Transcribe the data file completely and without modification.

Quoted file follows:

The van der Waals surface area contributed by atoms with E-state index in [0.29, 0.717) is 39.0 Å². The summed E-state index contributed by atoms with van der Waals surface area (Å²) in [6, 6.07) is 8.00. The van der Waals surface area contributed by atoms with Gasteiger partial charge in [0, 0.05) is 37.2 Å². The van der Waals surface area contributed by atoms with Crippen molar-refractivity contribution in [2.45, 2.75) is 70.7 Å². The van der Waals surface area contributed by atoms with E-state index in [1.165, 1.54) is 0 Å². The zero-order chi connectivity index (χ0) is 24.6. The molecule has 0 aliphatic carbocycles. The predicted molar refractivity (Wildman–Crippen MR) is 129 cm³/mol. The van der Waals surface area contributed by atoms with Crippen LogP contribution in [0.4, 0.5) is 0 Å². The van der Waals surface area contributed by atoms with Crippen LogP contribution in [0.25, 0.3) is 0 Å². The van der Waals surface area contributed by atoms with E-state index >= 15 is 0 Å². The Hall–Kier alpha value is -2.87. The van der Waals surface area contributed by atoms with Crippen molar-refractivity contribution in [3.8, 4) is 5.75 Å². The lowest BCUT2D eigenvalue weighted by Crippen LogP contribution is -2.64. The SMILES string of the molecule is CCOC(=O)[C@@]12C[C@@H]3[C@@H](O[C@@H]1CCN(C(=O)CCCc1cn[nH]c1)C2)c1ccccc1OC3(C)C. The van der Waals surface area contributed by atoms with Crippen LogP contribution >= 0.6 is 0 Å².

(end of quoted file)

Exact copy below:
The van der Waals surface area contributed by atoms with E-state index in [0.29, 0.717) is 39.0 Å². The summed E-state index contributed by atoms with van der Waals surface area (Å²) in [6, 6.07) is 8.00. The van der Waals surface area contributed by atoms with Gasteiger partial charge in [0, 0.05) is 37.2 Å². The van der Waals surface area contributed by atoms with Crippen molar-refractivity contribution in [2.45, 2.75) is 70.7 Å². The van der Waals surface area contributed by atoms with E-state index in [1.165, 1.54) is 0 Å². The zero-order chi connectivity index (χ0) is 24.6. The molecule has 0 aliphatic carbocycles. The predicted molar refractivity (Wildman–Crippen MR) is 129 cm³/mol. The van der Waals surface area contributed by atoms with Crippen LogP contribution in [0.4, 0.5) is 0 Å². The van der Waals surface area contributed by atoms with Crippen LogP contribution in [0.25, 0.3) is 0 Å². The van der Waals surface area contributed by atoms with E-state index >= 15 is 0 Å². The Hall–Kier alpha value is -2.87. The van der Waals surface area contributed by atoms with Crippen molar-refractivity contribution in [3.8, 4) is 5.75 Å². The lowest BCUT2D eigenvalue weighted by Crippen LogP contribution is -2.64. The SMILES string of the molecule is CCOC(=O)[C@@]12C[C@@H]3[C@@H](O[C@@H]1CCN(C(=O)CCCc1cn[nH]c1)C2)c1ccccc1OC3(C)C. The van der Waals surface area contributed by atoms with Crippen LogP contribution >= 0.6 is 0 Å².